The 55LHX also supports a 24p Real Cinema mode, which is a feature present on a number of LG models this year. This mode should give images a film-like look by simulating the 24 frames per second frame rate accustomed to cinema.
The 55LHX maintained a quality image at a 45-degree angle, which is similar to what we saw on the 55LH90. The colors were better than most LCD televisions at these angles, which is likely due to the LED backlight improving the overall image quality. The colors continued to remain strong even at angles smaller than 45-degrees, although the image didn't look nearly as bright when viewing the television from the side.
LG claims the LED backlight on the 55LHX produces a wider color gamut than would be found on an ordinary LCD television. Other than this, no special color modes are present on the television.
Audio & Video Ports
The LG 55LHX has only one HDMI port and a power input on the television itself. The rest of the ports and inputs are located on the media box, which will wirelessly transmit the signal to the television. The media box has an easy-access HDMI and USB port on its front, with the rest of the inputs located on the back.
The easy access HDMI and USB ports located on the front of the media box.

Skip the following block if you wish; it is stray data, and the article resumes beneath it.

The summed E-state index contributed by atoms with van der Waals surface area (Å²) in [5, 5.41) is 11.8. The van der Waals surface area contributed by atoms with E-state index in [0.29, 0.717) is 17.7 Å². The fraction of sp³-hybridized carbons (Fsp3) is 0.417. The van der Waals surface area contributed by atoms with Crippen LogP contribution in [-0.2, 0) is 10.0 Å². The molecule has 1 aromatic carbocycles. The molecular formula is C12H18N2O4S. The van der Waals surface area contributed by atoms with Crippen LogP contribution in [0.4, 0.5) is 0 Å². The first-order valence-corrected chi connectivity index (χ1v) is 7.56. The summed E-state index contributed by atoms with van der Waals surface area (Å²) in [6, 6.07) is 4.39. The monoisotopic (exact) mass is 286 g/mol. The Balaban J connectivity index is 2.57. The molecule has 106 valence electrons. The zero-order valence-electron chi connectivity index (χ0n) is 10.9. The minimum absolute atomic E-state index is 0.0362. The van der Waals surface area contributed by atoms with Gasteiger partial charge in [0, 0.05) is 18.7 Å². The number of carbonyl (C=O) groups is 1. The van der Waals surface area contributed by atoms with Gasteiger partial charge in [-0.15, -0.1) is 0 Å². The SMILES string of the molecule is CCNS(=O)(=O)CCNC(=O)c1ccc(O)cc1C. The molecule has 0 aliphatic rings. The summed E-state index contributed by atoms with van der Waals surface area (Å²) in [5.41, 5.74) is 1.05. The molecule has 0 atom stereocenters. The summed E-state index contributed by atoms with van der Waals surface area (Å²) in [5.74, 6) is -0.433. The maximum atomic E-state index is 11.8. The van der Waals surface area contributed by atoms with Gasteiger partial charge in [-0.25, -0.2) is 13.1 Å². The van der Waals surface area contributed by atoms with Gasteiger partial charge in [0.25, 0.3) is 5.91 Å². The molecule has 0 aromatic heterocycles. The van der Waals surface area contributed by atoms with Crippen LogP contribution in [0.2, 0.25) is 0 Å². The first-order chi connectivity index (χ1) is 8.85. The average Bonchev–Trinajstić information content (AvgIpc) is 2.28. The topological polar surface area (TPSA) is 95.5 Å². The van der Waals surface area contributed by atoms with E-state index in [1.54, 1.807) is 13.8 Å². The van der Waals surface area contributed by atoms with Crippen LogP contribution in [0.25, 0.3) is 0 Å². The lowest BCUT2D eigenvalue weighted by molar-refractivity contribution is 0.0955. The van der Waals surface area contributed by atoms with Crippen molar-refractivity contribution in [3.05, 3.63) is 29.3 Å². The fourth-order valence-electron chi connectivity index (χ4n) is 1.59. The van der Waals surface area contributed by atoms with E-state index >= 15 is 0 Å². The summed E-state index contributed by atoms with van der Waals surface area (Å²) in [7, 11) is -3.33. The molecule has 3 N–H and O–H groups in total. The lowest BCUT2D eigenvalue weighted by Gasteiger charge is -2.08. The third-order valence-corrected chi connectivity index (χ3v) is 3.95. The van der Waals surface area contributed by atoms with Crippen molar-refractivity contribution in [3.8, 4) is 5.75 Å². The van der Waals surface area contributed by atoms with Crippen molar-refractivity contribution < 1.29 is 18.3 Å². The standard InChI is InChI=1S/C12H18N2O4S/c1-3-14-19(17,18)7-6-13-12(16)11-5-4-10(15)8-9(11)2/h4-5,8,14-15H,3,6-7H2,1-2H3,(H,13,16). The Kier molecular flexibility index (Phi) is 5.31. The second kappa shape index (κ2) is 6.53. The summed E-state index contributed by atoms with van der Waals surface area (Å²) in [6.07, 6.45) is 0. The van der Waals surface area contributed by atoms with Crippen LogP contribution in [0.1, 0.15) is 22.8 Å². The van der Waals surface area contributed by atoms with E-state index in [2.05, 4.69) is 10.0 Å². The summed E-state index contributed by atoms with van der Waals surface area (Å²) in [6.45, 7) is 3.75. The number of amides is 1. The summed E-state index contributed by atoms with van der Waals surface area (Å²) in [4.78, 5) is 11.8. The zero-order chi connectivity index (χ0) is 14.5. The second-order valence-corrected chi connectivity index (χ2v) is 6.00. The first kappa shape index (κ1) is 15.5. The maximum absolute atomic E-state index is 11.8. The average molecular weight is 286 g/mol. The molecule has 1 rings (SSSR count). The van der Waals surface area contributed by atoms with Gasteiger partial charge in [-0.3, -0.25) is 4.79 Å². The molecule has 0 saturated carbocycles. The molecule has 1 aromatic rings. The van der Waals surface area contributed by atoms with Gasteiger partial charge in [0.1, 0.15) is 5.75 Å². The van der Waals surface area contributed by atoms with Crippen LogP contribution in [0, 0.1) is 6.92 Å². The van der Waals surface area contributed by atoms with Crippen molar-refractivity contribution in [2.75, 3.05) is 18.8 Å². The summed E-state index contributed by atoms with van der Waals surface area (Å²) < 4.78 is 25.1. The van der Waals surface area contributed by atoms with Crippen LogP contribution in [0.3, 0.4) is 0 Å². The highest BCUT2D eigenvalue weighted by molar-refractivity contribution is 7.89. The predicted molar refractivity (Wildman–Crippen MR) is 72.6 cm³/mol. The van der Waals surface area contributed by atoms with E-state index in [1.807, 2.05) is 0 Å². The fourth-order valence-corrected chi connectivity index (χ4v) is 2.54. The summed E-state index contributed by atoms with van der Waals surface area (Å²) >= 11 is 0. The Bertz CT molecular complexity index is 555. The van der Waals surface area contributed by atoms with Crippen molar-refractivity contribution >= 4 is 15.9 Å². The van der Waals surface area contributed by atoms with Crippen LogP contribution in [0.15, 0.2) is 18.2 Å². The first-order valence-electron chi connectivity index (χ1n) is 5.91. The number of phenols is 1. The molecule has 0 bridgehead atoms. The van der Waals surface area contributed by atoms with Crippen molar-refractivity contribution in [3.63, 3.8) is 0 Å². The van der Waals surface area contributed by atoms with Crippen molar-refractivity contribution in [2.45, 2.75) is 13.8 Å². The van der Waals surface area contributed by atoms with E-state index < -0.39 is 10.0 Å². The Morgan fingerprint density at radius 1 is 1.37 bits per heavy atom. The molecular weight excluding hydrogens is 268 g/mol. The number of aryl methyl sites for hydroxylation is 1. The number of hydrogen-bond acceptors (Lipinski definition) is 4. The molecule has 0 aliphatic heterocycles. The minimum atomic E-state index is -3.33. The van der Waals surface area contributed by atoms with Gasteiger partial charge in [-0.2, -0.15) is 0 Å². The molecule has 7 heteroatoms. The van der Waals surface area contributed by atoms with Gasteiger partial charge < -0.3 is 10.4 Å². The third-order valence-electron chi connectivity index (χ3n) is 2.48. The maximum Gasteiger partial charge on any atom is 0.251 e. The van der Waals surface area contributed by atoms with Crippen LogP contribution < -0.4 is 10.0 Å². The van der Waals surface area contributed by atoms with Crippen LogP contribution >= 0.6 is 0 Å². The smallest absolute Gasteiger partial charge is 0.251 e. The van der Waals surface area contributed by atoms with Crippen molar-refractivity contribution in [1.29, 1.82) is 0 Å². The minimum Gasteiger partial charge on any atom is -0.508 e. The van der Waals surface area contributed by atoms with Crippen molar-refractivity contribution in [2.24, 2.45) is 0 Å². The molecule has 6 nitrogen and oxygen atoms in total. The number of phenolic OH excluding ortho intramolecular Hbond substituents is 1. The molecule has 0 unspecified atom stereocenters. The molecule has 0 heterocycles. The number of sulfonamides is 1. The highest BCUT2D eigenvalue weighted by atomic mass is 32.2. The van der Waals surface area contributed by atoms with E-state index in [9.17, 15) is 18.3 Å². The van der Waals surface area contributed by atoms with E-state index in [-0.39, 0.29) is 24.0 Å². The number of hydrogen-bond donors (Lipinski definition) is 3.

Two Component Video inputs and two Composite Video inputs (each accompanied by Analog audio inputs) are located in a cluster on the back of the media box. Beneath this collection of ports are 3 HDMI inputs and one HDMI output, a PCI input for connecting a computer, a 3.5mm audio input (for PC audio), a Digital audio output, and an Antenna input that is capable of receiving either an Analog or Digital signal. The media box also has its own power input as well as an on/off switch located on the back of the box.* The back side of the media box * **Media & Other Connectivity** The main draw of the 55LHX (besides its slim design) is its wireless transmission media box, which should help reduce the amount of those sinister cables that can clutter a living room. The 55LHX itself must only be connected via one cable—it's power adapter. Everything else (DVD players, gaming systems, media players, etc.) can plug into the media box, which will then wirelessly transmit a signal over to the television. The media box uses a 60 GHz frequency to send uncompressed HD 1080p signal with no reported loss of quality and no interference. According to LG the media box is capable of transmitting a signal from up to 30 ft away. Since this wireless transmission technology is still in its early stages, it's impossible to tell as of yet if the system works perfectly and is without flaws. We'll pay close attention to this feature when we bring the 55LHX into our testing labs. The 55LHX media box has a USB port that, combined with the TV's built-in software, can be used to play digital music or view images on the television. The 55LHX does not support NetCast or internet video streaming that is found on the LG LH50 and PS80 series of televisions. **Placement** Port placement is quite good on the 55LHX—especially considering how much easier the small media box is to access than the back of a 55-inch television. Reaching the one HDMI port on the back of the TV is rather difficult and it's not easy to locate considering it's the only port back there. It would have been good move for LG to put the lone HDMI port on the front or side of the TV, rather than hiding it in the uninhabited expanse that is the back of the television. The media box has an easy-access HDMI port on its front (along with a USB input) and the rest of the ports are located in nice clusters on the back of the box. Everything on the box is also labeled in a uniform fashion. **Audio LG didn't release too many specs about the built-in audio system on the 55LHX. It does have Invisible Speakers and Clear Voice II, which are features found on LG's entire HDTV line this year. Invisible Speakers is much like it sounds—you can't tell where the speakers are located and their placement doesn't muck up the smooth design of the television. Clear Voice II is an automatic dialogue enhancer that we didn't see (or hear) in action, so it's difficult to say how well it works or if it really provides any audio improvement at all. ** **Remote** We didn't get to use the remote for the 55LHX, as they aren't released yet. We did get to take the TV for a spin using last year's remote control, which was what LG was controlling the TVs with. The remote felt good in the hand and the buttons were placed nicely, but it isn't clear how much LG is going to alter the remote for the new models. There are a few more features this year, so there will likely be some added buttons. The media box and television can be controlled using the same remote control.